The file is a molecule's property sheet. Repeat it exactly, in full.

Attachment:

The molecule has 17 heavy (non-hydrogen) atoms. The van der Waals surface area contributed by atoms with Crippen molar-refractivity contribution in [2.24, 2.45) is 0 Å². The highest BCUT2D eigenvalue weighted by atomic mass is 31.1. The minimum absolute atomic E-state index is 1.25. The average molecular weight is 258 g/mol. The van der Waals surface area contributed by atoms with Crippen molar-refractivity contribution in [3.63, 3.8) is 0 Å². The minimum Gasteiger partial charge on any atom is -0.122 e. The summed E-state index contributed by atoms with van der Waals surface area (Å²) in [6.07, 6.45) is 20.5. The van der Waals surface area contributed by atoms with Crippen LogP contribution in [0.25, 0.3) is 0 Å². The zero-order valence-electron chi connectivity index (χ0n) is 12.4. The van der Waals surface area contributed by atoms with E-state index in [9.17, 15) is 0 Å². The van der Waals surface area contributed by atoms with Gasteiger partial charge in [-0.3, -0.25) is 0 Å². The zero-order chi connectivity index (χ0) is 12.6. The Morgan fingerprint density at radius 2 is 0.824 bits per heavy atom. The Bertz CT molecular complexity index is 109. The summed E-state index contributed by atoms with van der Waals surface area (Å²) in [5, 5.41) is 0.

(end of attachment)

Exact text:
The molecule has 17 heavy (non-hydrogen) atoms. The van der Waals surface area contributed by atoms with Crippen molar-refractivity contribution in [2.24, 2.45) is 0 Å². The highest BCUT2D eigenvalue weighted by atomic mass is 31.1. The minimum absolute atomic E-state index is 1.25. The average molecular weight is 258 g/mol. The van der Waals surface area contributed by atoms with Crippen molar-refractivity contribution in [3.63, 3.8) is 0 Å². The minimum Gasteiger partial charge on any atom is -0.122 e. The summed E-state index contributed by atoms with van der Waals surface area (Å²) in [6.07, 6.45) is 20.5. The van der Waals surface area contributed by atoms with Crippen LogP contribution in [0.25, 0.3) is 0 Å². The zero-order valence-electron chi connectivity index (χ0n) is 12.4. The van der Waals surface area contributed by atoms with E-state index in [9.17, 15) is 0 Å². The van der Waals surface area contributed by atoms with Gasteiger partial charge in [-0.3, -0.25) is 0 Å². The zero-order chi connectivity index (χ0) is 12.6. The Morgan fingerprint density at radius 2 is 0.824 bits per heavy atom. The Bertz CT molecular complexity index is 109. The summed E-state index contributed by atoms with van der Waals surface area (Å²) in [5, 5.41) is 0.